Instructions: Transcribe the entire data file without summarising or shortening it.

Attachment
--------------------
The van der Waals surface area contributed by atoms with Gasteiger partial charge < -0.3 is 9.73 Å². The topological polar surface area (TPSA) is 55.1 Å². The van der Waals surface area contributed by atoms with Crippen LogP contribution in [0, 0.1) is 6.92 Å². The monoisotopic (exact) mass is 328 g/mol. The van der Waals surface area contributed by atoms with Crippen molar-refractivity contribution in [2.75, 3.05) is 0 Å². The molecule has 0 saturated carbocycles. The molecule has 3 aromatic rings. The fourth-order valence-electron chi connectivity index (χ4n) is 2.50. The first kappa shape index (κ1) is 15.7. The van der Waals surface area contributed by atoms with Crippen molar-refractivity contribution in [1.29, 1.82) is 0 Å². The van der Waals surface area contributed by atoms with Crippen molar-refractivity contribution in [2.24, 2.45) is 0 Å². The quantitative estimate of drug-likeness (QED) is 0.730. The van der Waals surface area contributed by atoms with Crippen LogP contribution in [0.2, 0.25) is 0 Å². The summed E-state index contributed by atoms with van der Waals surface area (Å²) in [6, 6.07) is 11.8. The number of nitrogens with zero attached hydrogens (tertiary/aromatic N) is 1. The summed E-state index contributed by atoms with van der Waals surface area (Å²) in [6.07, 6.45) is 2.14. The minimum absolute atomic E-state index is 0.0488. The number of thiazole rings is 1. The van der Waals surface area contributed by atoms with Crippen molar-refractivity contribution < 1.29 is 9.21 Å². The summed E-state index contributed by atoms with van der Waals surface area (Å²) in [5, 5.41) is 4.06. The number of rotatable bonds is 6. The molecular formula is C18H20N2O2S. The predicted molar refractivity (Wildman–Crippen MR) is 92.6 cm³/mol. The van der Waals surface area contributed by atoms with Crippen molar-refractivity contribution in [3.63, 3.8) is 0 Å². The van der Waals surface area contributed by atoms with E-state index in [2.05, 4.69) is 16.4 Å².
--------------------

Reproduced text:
The van der Waals surface area contributed by atoms with Gasteiger partial charge < -0.3 is 9.73 Å². The topological polar surface area (TPSA) is 55.1 Å². The van der Waals surface area contributed by atoms with Crippen LogP contribution in [0, 0.1) is 6.92 Å². The monoisotopic (exact) mass is 328 g/mol. The van der Waals surface area contributed by atoms with Crippen molar-refractivity contribution in [2.75, 3.05) is 0 Å². The molecule has 0 saturated carbocycles. The molecule has 3 aromatic rings. The fourth-order valence-electron chi connectivity index (χ4n) is 2.50. The first kappa shape index (κ1) is 15.7. The van der Waals surface area contributed by atoms with Crippen molar-refractivity contribution in [1.29, 1.82) is 0 Å². The van der Waals surface area contributed by atoms with Crippen molar-refractivity contribution in [2.24, 2.45) is 0 Å². The quantitative estimate of drug-likeness (QED) is 0.730. The van der Waals surface area contributed by atoms with Crippen LogP contribution in [0.2, 0.25) is 0 Å². The summed E-state index contributed by atoms with van der Waals surface area (Å²) in [6, 6.07) is 11.8. The number of nitrogens with zero attached hydrogens (tertiary/aromatic N) is 1. The summed E-state index contributed by atoms with van der Waals surface area (Å²) in [6.07, 6.45) is 2.14. The minimum absolute atomic E-state index is 0.0488. The number of thiazole rings is 1. The van der Waals surface area contributed by atoms with Crippen molar-refractivity contribution < 1.29 is 9.21 Å². The summed E-state index contributed by atoms with van der Waals surface area (Å²) in [5, 5.41) is 4.06. The number of rotatable bonds is 6. The molecular formula is C18H20N2O2S. The predicted molar refractivity (Wildman–Crippen MR) is 92.6 cm³/mol. The van der Waals surface area contributed by atoms with Crippen molar-refractivity contribution in [3.63, 3.8) is 0 Å². The van der Waals surface area contributed by atoms with E-state index in [2.05, 4.69) is 16.4 Å².